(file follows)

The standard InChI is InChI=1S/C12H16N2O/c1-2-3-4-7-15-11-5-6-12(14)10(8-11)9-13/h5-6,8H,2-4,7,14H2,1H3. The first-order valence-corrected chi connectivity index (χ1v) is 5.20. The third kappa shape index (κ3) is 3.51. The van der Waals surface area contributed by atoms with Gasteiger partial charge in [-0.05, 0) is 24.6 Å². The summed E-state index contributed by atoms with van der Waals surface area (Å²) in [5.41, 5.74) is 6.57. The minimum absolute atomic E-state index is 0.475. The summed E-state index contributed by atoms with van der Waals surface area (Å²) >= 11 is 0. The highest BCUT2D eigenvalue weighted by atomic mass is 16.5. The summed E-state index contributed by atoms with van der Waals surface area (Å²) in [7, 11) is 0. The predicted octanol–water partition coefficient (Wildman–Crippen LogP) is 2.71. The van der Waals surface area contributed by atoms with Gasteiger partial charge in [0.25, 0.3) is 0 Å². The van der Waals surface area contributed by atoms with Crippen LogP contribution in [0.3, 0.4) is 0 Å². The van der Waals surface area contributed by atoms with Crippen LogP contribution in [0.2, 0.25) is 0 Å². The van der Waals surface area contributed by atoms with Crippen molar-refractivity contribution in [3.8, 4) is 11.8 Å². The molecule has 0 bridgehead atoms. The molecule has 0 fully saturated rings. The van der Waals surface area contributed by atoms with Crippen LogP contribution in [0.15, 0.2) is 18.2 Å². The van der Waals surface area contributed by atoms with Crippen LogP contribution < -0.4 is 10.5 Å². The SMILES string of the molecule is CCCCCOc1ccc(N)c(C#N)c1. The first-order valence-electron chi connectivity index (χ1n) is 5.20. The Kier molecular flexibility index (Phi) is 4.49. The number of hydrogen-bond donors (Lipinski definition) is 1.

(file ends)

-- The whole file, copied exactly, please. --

The standard InChI is InChI=1S/C12H16N2O/c1-2-3-4-7-15-11-5-6-12(14)10(8-11)9-13/h5-6,8H,2-4,7,14H2,1H3. The first-order valence-corrected chi connectivity index (χ1v) is 5.20. The third kappa shape index (κ3) is 3.51. The van der Waals surface area contributed by atoms with Gasteiger partial charge in [-0.05, 0) is 24.6 Å². The summed E-state index contributed by atoms with van der Waals surface area (Å²) in [5.41, 5.74) is 6.57. The minimum absolute atomic E-state index is 0.475. The summed E-state index contributed by atoms with van der Waals surface area (Å²) >= 11 is 0. The highest BCUT2D eigenvalue weighted by atomic mass is 16.5. The summed E-state index contributed by atoms with van der Waals surface area (Å²) in [7, 11) is 0. The predicted octanol–water partition coefficient (Wildman–Crippen LogP) is 2.71. The van der Waals surface area contributed by atoms with Gasteiger partial charge in [0.25, 0.3) is 0 Å². The van der Waals surface area contributed by atoms with Crippen LogP contribution in [0.3, 0.4) is 0 Å². The van der Waals surface area contributed by atoms with Crippen LogP contribution in [0.2, 0.25) is 0 Å². The van der Waals surface area contributed by atoms with Crippen molar-refractivity contribution in [3.8, 4) is 11.8 Å². The molecule has 0 bridgehead atoms. The molecule has 0 fully saturated rings. The van der Waals surface area contributed by atoms with Crippen LogP contribution in [0.15, 0.2) is 18.2 Å². The van der Waals surface area contributed by atoms with Crippen LogP contribution < -0.4 is 10.5 Å². The SMILES string of the molecule is CCCCCOc1ccc(N)c(C#N)c1. The first-order valence-electron chi connectivity index (χ1n) is 5.20. The Kier molecular flexibility index (Phi) is 4.49. The number of hydrogen-bond donors (Lipinski definition) is 1.